DVD Review - Star Wars Original Trilogy
by Michele Christopher
This is a guest author submission by Dorkafork
A lot of you probably already own a copy of the Star Wars Original Trilogy, and you may be wondering if there's any point in buying yet another copy, namely the new limited release DVDs of the Original Trilogy. Though I have difficulty recommending it, it's still the best version that is and will be available for the foreseeable future. Even if you have a DVD backup of the laserdisc version. While that is good, it is also tragic, since the DVDs are not nearly as good as they could have or should have been.
She'll make point five past lightspeed...
What are on the DVDs? Each film is sold separately, no box set. Each comes with an Original Trilogy DVD, plus a decorative coaster that plays the Special Edition version if you put it in a DVD player. Each Original Trilogy DVD contains a demo of Lego Star Wars II for Xbox. And each begins with a quick animated title menu. That's it for special features. The sound is Dolby Digital 2.0, and the DVDs install PCFriendly if you put them in a computer drive.
This deal is getting worse all the time...
The film itself is a direct transfer of the 1995 Laserdisc release. As far as video quality is concerned, it is virtually indistinguishable from the Laserdiscs. This also means the DVDs have the exact same flaws as the '95 Laserdisc release. There are a few instances of telecine wobble that are noticeable. The DVDs are not anamorphic. In plain English, this means the video quality will suffer if you try to watch it on a widescreen TV. The worst flaw the DVDs have is the layer changes. This problem may vary depending on your DVD player, but probably not by a whole lot. What happens during the layer change is that there is a noticeable pause in the playback of the DVD. I've only noticed it in 4 places. The first is in Star Wars, right before the Millenium Falcon comes out of hyperspace near Alderaan, and is barely noticeable. The other 3 are all in the same place: a noticeable pause right before the end credits in each movie. This pause is probably the worst in Empire, with the slow buildup of the music leading to the more energetic Star Wars theme. It sounds like the first blaring horn has a hiccup. (Here's a recording.)
They told me they fixed it! It's not my fault!
The video quality itself is good, better than any other version I've seen, but it isn't nearly as good as it could have been. Although the original Laserdisc versions were "Remastered", this wasn't a "remastering" of the sort you find on modern-day DVDs. The video quality is a bit rough in places. The colors don't look quite as vibrant as they could have. There's quite a bit of dust and scratches visible throughout the movies. For the most part it isn't too bad, though it is more noticeable in scenes in space. Again, these are all flaws from the Laserdisc version. It is still slightly better than any Laserdisc-to-DVD transfer around, and depending on the Laserdisc player may give a slightly better picture than the Laserdiscs themselves. (You can do a comparison for yourself here. "GOUT" is the new release.) The main thing that differentiates the new release from other Laserdisc-to-DVD transfers is the sharpness of the picture. Other LD-to-DVD transfers tend to look blurry, there's some loss when the analog Laserdisc signal is captured, plus possible loss depending on the quality of the Laserdisc player. This sharpness does have minor drawbacks. Because the picture is so sharp, this makes the specks of dust and scratches more visible. It also gives some scenes a particularly grainy look. (For an example, look at Scene 6 in the previous link.) Ultimately I think this is a small price to pay for such a crisp picture.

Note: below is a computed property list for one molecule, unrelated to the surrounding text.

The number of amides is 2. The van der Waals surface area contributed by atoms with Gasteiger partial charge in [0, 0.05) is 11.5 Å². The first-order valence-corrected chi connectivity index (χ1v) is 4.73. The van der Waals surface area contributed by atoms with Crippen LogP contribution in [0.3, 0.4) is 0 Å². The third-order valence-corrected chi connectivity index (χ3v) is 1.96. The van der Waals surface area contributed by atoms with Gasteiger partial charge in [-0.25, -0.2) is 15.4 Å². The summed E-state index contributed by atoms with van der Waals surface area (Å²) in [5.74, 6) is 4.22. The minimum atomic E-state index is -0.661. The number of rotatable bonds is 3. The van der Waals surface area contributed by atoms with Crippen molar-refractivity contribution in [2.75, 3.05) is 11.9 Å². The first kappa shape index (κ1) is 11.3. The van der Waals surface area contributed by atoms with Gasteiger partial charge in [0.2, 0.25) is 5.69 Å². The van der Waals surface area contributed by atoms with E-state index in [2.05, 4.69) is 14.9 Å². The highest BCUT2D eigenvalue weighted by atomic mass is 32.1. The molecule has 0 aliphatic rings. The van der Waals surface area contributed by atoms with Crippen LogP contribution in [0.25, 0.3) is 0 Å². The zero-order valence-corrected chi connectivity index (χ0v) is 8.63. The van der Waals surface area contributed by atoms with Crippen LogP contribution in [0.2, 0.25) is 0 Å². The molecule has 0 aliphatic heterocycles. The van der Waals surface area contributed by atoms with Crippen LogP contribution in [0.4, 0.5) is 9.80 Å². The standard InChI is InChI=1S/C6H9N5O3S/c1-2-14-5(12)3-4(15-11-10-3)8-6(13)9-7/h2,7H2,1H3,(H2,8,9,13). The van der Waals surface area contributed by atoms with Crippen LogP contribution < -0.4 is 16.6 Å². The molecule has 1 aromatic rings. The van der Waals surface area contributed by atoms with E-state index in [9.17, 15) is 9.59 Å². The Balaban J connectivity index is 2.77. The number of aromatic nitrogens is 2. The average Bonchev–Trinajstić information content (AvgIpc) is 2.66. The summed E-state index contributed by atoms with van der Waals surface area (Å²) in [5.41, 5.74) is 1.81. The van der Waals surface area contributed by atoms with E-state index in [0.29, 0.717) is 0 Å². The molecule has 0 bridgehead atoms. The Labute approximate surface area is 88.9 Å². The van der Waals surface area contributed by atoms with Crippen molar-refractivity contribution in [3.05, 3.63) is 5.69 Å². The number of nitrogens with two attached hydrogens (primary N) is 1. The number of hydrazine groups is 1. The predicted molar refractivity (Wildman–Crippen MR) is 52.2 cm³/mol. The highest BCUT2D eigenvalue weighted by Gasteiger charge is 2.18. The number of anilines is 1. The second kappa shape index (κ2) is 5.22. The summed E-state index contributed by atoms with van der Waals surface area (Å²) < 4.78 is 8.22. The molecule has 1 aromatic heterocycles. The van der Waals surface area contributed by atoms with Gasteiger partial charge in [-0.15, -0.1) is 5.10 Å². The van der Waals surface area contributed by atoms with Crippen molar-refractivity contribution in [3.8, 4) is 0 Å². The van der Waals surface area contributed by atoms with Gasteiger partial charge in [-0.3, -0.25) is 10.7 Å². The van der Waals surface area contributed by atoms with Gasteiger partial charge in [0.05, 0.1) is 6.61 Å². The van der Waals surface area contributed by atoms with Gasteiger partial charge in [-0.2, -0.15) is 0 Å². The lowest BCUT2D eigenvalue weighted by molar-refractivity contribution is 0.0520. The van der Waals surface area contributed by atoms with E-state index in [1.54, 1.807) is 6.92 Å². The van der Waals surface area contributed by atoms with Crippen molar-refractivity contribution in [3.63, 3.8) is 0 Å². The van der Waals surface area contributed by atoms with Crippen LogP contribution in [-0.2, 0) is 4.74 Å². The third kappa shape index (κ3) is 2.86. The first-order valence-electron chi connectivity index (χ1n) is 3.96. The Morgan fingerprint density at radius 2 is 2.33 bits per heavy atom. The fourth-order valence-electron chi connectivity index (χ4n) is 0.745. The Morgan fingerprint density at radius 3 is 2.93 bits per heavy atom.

Despite its flaws, it is still fantastic. In fact, if there's a silver lining to the flaws in the video, it's this: they are the types of flaws you'd see in the film projections of the movies. I felt like I was in a movie theater, and that I'd walk outside, get in a Chrysler Cordoba, and drive to the store to buy a mood ring and some Pac Man cereal.
The Original Trilogy DVDs will be available until Dec. 31.
P.S. Obligatory rant about George Lucas.
He's more machine now than man. Twisted and evil.
No, no better version of the Original Trilogy is going to be released. Not for next year's 30th Anniversary, not in HD-DVD, nothing. How do I know this? Besides Lucas' previous comments on the matter, the current release shows how little he cares about the movies we loved. It's a copy of the freaking Laserdiscs. This is supposedly because Lucas cut up the original footage to make the Special Editions. So there is no master film copy of the Original Trilogy in the Lucasfilm vaults. (Not much of an exaggeration.) Then there's another spit in the face: the fact that they upscaled the resolution for the European release (due to technical differences in the TVs), but did not upscale it so it would be an anamorphic release. Anamorphic is pretty much the standard for DVD releases. Daredevil, Gigli, and From Justin To Kelly all had anamorphic releases, but Star Wars did not. If that crime was not enough, if that ignominy was insufficient, here's the final insult Lucas had for the fans: The DVDs of the Original Trilogy are labeled "Bonus Disc". Not "Original Trilogy", not "Theatrical Release", but "Bonus Disc". "Bonus Disc". So when Lucas said "A hundred years from now, the only version of the movie that anyone will remember will be the DVD version [of the Special Edition]...", I tend to think that he still feels the same way. I think this was less an attempt to squeeze further cash from the wallets of Star Wars fans, and more an attempt to stop the irate hate mail he gets daily. From me. About how he shat all over a piece of film history.
Dorkafork is a Star Wars Geek who writes here